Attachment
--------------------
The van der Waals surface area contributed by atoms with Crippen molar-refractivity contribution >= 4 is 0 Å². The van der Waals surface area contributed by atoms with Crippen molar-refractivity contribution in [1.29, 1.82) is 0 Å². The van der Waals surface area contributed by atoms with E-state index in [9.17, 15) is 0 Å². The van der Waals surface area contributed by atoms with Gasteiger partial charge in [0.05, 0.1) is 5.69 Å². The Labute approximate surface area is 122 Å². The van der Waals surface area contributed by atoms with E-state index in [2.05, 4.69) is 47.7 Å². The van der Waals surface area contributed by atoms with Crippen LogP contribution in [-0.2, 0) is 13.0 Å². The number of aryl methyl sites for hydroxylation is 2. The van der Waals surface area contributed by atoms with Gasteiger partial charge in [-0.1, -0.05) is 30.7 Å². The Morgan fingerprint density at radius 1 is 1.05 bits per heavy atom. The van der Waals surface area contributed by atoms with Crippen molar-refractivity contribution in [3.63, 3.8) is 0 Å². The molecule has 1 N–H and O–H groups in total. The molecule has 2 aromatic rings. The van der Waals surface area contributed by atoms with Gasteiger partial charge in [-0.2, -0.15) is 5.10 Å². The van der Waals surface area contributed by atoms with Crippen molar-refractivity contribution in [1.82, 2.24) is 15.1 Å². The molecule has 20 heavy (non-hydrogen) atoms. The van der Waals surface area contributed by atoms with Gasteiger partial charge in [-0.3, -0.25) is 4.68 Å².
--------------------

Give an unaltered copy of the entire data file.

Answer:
The van der Waals surface area contributed by atoms with Crippen molar-refractivity contribution >= 4 is 0 Å². The van der Waals surface area contributed by atoms with Crippen molar-refractivity contribution in [1.29, 1.82) is 0 Å². The van der Waals surface area contributed by atoms with E-state index in [9.17, 15) is 0 Å². The van der Waals surface area contributed by atoms with Gasteiger partial charge in [0.05, 0.1) is 5.69 Å². The Labute approximate surface area is 122 Å². The van der Waals surface area contributed by atoms with E-state index in [2.05, 4.69) is 47.7 Å². The van der Waals surface area contributed by atoms with Crippen LogP contribution in [-0.2, 0) is 13.0 Å². The number of aryl methyl sites for hydroxylation is 2. The van der Waals surface area contributed by atoms with Gasteiger partial charge in [-0.1, -0.05) is 30.7 Å². The Morgan fingerprint density at radius 1 is 1.05 bits per heavy atom. The van der Waals surface area contributed by atoms with Crippen molar-refractivity contribution in [3.63, 3.8) is 0 Å². The molecule has 1 N–H and O–H groups in total. The molecule has 2 aromatic rings. The van der Waals surface area contributed by atoms with Gasteiger partial charge in [-0.2, -0.15) is 5.10 Å². The van der Waals surface area contributed by atoms with Crippen molar-refractivity contribution in [1.82, 2.24) is 15.1 Å². The molecule has 20 heavy (non-hydrogen) atoms. The van der Waals surface area contributed by atoms with Gasteiger partial charge in [-0.3, -0.25) is 4.68 Å².